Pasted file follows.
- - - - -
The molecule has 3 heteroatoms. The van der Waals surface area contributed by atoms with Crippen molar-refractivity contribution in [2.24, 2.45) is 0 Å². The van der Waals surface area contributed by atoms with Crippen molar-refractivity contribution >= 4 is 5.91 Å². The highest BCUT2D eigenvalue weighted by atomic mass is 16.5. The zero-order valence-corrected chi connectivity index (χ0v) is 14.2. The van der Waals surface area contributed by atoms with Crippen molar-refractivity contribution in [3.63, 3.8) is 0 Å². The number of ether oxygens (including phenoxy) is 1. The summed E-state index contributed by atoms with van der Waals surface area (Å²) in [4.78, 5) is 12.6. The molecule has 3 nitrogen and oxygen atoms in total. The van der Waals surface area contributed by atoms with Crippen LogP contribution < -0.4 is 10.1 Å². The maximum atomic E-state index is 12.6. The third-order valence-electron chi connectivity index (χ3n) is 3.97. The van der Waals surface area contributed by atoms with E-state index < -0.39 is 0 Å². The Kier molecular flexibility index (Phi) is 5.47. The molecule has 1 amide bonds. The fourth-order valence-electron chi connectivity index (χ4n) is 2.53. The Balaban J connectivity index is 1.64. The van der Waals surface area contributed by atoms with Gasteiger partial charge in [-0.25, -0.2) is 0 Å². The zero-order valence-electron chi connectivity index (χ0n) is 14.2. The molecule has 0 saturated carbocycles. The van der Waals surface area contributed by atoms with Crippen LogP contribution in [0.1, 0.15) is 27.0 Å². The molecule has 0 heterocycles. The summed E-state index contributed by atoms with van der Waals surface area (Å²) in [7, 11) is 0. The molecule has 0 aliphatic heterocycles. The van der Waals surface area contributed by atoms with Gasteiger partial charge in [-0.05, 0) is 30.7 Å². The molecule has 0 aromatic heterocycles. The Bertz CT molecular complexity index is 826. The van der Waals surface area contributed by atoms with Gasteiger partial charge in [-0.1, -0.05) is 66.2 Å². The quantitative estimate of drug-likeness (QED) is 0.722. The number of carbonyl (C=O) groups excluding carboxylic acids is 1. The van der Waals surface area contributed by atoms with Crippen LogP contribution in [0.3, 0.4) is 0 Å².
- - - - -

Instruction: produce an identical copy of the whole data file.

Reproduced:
The molecule has 3 heteroatoms. The van der Waals surface area contributed by atoms with Crippen molar-refractivity contribution in [2.24, 2.45) is 0 Å². The van der Waals surface area contributed by atoms with Crippen molar-refractivity contribution >= 4 is 5.91 Å². The highest BCUT2D eigenvalue weighted by atomic mass is 16.5. The zero-order valence-corrected chi connectivity index (χ0v) is 14.2. The van der Waals surface area contributed by atoms with Crippen molar-refractivity contribution in [3.63, 3.8) is 0 Å². The number of ether oxygens (including phenoxy) is 1. The summed E-state index contributed by atoms with van der Waals surface area (Å²) in [4.78, 5) is 12.6. The molecule has 3 nitrogen and oxygen atoms in total. The van der Waals surface area contributed by atoms with Crippen LogP contribution < -0.4 is 10.1 Å². The maximum atomic E-state index is 12.6. The third-order valence-electron chi connectivity index (χ3n) is 3.97. The van der Waals surface area contributed by atoms with E-state index < -0.39 is 0 Å². The Kier molecular flexibility index (Phi) is 5.47. The molecule has 1 amide bonds. The fourth-order valence-electron chi connectivity index (χ4n) is 2.53. The Balaban J connectivity index is 1.64. The van der Waals surface area contributed by atoms with Gasteiger partial charge in [-0.25, -0.2) is 0 Å². The zero-order valence-electron chi connectivity index (χ0n) is 14.2. The molecule has 0 saturated carbocycles. The van der Waals surface area contributed by atoms with Crippen LogP contribution in [0.1, 0.15) is 27.0 Å². The molecule has 0 heterocycles. The summed E-state index contributed by atoms with van der Waals surface area (Å²) in [7, 11) is 0. The molecule has 0 aliphatic heterocycles. The van der Waals surface area contributed by atoms with Gasteiger partial charge in [-0.05, 0) is 30.7 Å². The molecule has 0 aromatic heterocycles. The Bertz CT molecular complexity index is 826. The van der Waals surface area contributed by atoms with Gasteiger partial charge in [-0.1, -0.05) is 66.2 Å². The quantitative estimate of drug-likeness (QED) is 0.722. The number of carbonyl (C=O) groups excluding carboxylic acids is 1. The van der Waals surface area contributed by atoms with Crippen LogP contribution in [0.3, 0.4) is 0 Å².